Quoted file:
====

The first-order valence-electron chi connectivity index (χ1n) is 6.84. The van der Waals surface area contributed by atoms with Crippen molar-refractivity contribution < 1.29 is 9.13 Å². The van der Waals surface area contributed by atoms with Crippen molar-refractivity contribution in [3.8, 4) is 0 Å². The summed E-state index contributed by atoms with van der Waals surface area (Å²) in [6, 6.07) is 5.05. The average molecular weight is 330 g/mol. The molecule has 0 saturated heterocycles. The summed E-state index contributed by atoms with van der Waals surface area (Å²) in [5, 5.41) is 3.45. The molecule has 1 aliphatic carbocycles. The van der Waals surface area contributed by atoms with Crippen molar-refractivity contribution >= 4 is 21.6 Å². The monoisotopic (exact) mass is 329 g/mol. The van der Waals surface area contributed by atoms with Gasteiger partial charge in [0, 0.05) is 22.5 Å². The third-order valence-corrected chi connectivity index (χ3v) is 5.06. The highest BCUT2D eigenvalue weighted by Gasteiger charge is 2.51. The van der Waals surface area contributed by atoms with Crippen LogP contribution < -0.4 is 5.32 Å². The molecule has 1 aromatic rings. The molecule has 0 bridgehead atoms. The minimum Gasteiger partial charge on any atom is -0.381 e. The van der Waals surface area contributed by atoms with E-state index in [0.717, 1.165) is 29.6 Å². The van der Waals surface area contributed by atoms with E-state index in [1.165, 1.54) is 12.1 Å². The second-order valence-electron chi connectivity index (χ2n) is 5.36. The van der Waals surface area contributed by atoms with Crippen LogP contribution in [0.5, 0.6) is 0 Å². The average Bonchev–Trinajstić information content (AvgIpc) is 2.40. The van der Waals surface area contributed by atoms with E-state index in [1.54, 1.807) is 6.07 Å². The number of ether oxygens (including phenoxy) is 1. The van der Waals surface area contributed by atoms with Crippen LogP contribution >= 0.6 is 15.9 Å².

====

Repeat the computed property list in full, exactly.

The first-order valence-electron chi connectivity index (χ1n) is 6.84. The van der Waals surface area contributed by atoms with Crippen molar-refractivity contribution < 1.29 is 9.13 Å². The van der Waals surface area contributed by atoms with Crippen molar-refractivity contribution in [3.8, 4) is 0 Å². The summed E-state index contributed by atoms with van der Waals surface area (Å²) in [6, 6.07) is 5.05. The average molecular weight is 330 g/mol. The molecule has 0 saturated heterocycles. The summed E-state index contributed by atoms with van der Waals surface area (Å²) in [5, 5.41) is 3.45. The molecule has 1 aliphatic carbocycles. The van der Waals surface area contributed by atoms with Crippen molar-refractivity contribution >= 4 is 21.6 Å². The monoisotopic (exact) mass is 329 g/mol. The van der Waals surface area contributed by atoms with Gasteiger partial charge in [0, 0.05) is 22.5 Å². The third-order valence-corrected chi connectivity index (χ3v) is 5.06. The highest BCUT2D eigenvalue weighted by Gasteiger charge is 2.51. The van der Waals surface area contributed by atoms with Crippen LogP contribution < -0.4 is 5.32 Å². The molecule has 1 aromatic rings. The molecule has 0 bridgehead atoms. The minimum Gasteiger partial charge on any atom is -0.381 e. The van der Waals surface area contributed by atoms with E-state index in [0.717, 1.165) is 29.6 Å². The van der Waals surface area contributed by atoms with E-state index in [1.165, 1.54) is 12.1 Å². The second-order valence-electron chi connectivity index (χ2n) is 5.36. The van der Waals surface area contributed by atoms with Crippen LogP contribution in [0.5, 0.6) is 0 Å². The average Bonchev–Trinajstić information content (AvgIpc) is 2.40. The van der Waals surface area contributed by atoms with E-state index in [1.54, 1.807) is 6.07 Å². The number of ether oxygens (including phenoxy) is 1. The van der Waals surface area contributed by atoms with Crippen LogP contribution >= 0.6 is 15.9 Å².